Interestingly, exocannabinoids have anti-inflammatory effects and can prevent the development of NAFLD by inhibiting cytokines. This is probably due to the antagonistic effects of CBD on CB2. Unfortunately, a study of the effects of rimonabant in patients with nonalcoholic steatohepatitis has been discontinued because of safety concerns. Namacizumab, which is a negative allosteric antibody against CB1 designed to suppress it, is the first peripherally restricted biological agent designed to treat NAFLD by acting on ECS. Its clinical trials are currently ongoing.

Cannabis and pancreatic diseases
CB1 and CB2 have also been found to be expressed in the pancreas, drawing increased attention to the role of cannabis in acute pancreatitis and chronic pancreatitis. Acute pancreatitis has been found to be characterized by inflammation in which cannabis use may play a role, although it is not yet clear whether cannabis is a contributing or debilitating factor. A recent systematic review has shown that cannabis may act as one cause of so-called idiopathic pancreatitis. A cohort study of 460 patients with a first episode of acute pancreatitis showed a high prevalence of cannabis use in acute pancreatitis of any etiology (10%), including cases designated as idiopathic.

In mice with acute cerulein-induced pancreatitis, infusion of the CB1 agonist anandamide increased the severity of pancreatitis. It is thought that CB1 may activate the inflammatory response in the pancreas by enhancing TNF-a production, in contrast to its anti-TNF effects in other parts of the gastrointestinal tract. In contrast, some studies have shown that cannabis can protect against the development of acute pancreatitis. According to the largest database of hospitalized patients to date, patients who used cannabis had a milder course of acute pancreatitis and fewer deaths and fewer serious complications compared to patients who did not use cannabis.

The visceral inflammatory process in pancreatitis is thought to be likely associated with ECS activation. These data provide a basis for testing the therapeutic value of cannabinoids as adjunctive therapies as analgesics and anti-inflammatory agents. The inconsistency in the available data may be the result of differences in the dosing or delivery method of cannabis, and further research is needed.

Cannabis and inflammatory bowel disease (IBD)
ECS can modulate the pathogenesis of IBD, as evidenced by the correlation between cannabinoid receptor genotypes and the nature of IBD. Thus, the CB2 polymorphism 188-189 GG/GG complementary DNA was associated with a twofold decrease in endocannabinoid-induced inhibition of T-cell proliferation. The CB2 R63 variant was significantly associated with the presence of IBD, especially Crohn's disease. The CB1 p.Thr453Thr polymorphism appears to modulate susceptibility to ulcerative colitis and Crohn's disease. Patients with Crohn's disease who are homozygous for the FAAH p.Pro129Th polymorphism were more likely to have severe disease associated with fistulas and extraintestinal manifestations, and patients with ulcerative colitis who were homozygous for this mutation had earlier disease onset. Despite significant progress in IBD therapy, many patients do not respond to treatment, and some turn to alternative therapies, including cannabis, as evidenced by survey data.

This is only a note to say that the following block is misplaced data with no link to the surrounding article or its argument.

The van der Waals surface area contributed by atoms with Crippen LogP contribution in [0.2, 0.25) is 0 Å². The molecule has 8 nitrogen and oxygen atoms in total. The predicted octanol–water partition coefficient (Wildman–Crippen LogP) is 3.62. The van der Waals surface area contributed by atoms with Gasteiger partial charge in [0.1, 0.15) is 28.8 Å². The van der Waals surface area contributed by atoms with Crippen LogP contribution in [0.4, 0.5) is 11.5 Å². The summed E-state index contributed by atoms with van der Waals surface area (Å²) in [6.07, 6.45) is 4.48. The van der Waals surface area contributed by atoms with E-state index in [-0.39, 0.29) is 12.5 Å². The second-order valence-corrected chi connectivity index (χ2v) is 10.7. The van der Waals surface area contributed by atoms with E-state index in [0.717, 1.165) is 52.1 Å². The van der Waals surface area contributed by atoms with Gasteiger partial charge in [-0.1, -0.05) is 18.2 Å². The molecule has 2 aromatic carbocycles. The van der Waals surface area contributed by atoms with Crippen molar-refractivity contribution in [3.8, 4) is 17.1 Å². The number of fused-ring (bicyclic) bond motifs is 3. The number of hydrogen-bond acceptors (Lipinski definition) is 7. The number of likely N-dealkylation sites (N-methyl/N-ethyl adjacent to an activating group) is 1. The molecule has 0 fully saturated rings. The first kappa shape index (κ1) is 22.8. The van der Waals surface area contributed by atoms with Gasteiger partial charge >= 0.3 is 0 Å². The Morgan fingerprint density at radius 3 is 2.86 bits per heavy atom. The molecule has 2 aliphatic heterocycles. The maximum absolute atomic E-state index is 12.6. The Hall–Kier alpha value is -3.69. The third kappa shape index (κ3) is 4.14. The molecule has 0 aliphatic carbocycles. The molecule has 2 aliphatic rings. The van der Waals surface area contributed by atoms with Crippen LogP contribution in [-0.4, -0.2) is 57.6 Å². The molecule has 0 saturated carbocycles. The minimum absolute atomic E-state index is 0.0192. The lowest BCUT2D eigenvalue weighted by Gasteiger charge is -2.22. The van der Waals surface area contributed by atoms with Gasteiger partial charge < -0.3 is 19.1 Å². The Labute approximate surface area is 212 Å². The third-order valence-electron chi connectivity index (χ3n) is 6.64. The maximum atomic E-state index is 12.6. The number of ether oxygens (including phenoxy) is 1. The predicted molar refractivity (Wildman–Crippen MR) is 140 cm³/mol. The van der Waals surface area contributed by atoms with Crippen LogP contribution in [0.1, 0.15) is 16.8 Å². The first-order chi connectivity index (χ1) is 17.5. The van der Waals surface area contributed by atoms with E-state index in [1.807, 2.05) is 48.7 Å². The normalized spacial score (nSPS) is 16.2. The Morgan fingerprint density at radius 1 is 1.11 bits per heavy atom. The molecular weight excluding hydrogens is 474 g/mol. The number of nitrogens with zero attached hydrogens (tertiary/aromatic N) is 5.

Despite ample preclinical evidence that cannabinoid drugs can reduce intestinal inflammation, not many clinical trials have yet been conducted. Two Cochrane reviews of randomized studies of patients with Crohn's disease (3 studies) and ulcerative colitis (2 studies) are known. In a study of 21 patients with a Crohn's disease activity index >200, they were randomly assigned to groups receiving either cannabis containing THC or placebo. Complete remission was achieved in 5 of 11 patients in the cannabis group (45%) and in 1 of 10 subjects in the placebo group who did not reach the primary endpoints of the study. However, clinical response was observed in 10 of 11 subjects in the cannabis group. Patients also reported improved appetite and sleep quality without significant side effects. Thus, these studies confirmed previous experimental data and concluded that cannabis preparations may be of interest in the treatment of Crohn's disease.

ECS plays an essential role in maintaining GI homeostasis. There is now ample evidence for the anti-inflammatory and anti-nociceptive effects of cannabis and cannabinoids, so many patients with gastrointestinal pathology may benefit from their use. Several studies support the usefulness of cannabis or cannabinoids in patients with functional gastrointestinal pathology, including gastroparesis and irritable bowel syndrome, as well as inflammatory bowel disease, NAFLD, and obesity. Current studies often give contradictory results, which once again emphasizes the complexity and diversity of pathways of ECS interaction with GI and other organs and systems. Future studies evaluating not only cannabinoid receptors, but also the synthesis and degradation of various endocannabinoid-related enzymes, as well as new peripherally restricted therapeutic agents, may lead to new therapeutic strategies that use cannabis and its derivatives to treat gastrointestinal diseases. Of course, despite the many encouraging treatment results, cannabinoids should not be considered a new panacea - more research is needed to clarify their efficacy and potential harmful effects.